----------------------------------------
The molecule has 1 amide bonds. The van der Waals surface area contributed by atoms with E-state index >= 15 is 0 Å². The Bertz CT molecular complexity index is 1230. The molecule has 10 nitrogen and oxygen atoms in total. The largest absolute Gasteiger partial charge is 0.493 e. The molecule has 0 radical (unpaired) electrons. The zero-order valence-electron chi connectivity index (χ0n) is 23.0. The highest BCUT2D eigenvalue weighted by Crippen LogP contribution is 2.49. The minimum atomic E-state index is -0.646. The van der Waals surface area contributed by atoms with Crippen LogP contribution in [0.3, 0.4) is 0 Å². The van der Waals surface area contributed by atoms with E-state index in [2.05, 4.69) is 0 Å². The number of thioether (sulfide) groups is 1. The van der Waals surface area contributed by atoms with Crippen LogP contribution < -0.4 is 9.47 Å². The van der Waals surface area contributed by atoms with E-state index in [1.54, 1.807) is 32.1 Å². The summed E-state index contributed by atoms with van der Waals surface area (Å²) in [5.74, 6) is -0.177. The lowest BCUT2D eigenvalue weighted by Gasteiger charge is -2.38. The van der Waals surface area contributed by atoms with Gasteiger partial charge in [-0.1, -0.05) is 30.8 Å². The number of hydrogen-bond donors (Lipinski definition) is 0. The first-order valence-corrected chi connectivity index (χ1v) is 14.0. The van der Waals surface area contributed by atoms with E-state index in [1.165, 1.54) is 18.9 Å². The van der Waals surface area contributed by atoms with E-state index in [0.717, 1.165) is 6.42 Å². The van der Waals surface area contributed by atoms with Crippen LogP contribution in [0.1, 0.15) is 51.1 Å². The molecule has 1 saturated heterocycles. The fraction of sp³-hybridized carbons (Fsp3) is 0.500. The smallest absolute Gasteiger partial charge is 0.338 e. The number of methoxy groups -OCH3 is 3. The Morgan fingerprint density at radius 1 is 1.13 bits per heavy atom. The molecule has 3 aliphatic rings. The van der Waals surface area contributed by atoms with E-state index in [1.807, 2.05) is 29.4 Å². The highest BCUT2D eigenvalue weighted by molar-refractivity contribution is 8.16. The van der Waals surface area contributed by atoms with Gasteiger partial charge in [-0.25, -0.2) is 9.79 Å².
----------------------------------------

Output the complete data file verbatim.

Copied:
The molecule has 1 amide bonds. The van der Waals surface area contributed by atoms with E-state index >= 15 is 0 Å². The Bertz CT molecular complexity index is 1230. The molecule has 10 nitrogen and oxygen atoms in total. The largest absolute Gasteiger partial charge is 0.493 e. The molecule has 0 radical (unpaired) electrons. The zero-order valence-electron chi connectivity index (χ0n) is 23.0. The highest BCUT2D eigenvalue weighted by Crippen LogP contribution is 2.49. The minimum atomic E-state index is -0.646. The van der Waals surface area contributed by atoms with Crippen LogP contribution in [0.3, 0.4) is 0 Å². The van der Waals surface area contributed by atoms with E-state index in [2.05, 4.69) is 0 Å². The number of thioether (sulfide) groups is 1. The van der Waals surface area contributed by atoms with Crippen LogP contribution < -0.4 is 9.47 Å². The van der Waals surface area contributed by atoms with E-state index in [1.54, 1.807) is 32.1 Å². The summed E-state index contributed by atoms with van der Waals surface area (Å²) in [5.74, 6) is -0.177. The lowest BCUT2D eigenvalue weighted by Gasteiger charge is -2.38. The van der Waals surface area contributed by atoms with Gasteiger partial charge in [-0.1, -0.05) is 30.8 Å². The number of hydrogen-bond donors (Lipinski definition) is 0. The first-order valence-corrected chi connectivity index (χ1v) is 14.0. The van der Waals surface area contributed by atoms with E-state index in [1.165, 1.54) is 18.9 Å². The van der Waals surface area contributed by atoms with E-state index in [0.717, 1.165) is 6.42 Å². The van der Waals surface area contributed by atoms with Crippen LogP contribution in [0.1, 0.15) is 51.1 Å². The molecule has 1 saturated heterocycles. The fraction of sp³-hybridized carbons (Fsp3) is 0.500. The smallest absolute Gasteiger partial charge is 0.338 e. The number of methoxy groups -OCH3 is 3. The Morgan fingerprint density at radius 1 is 1.13 bits per heavy atom. The molecule has 3 aliphatic rings. The van der Waals surface area contributed by atoms with E-state index in [1.807, 2.05) is 29.4 Å². The highest BCUT2D eigenvalue weighted by molar-refractivity contribution is 8.16. The van der Waals surface area contributed by atoms with Gasteiger partial charge in [-0.25, -0.2) is 9.79 Å².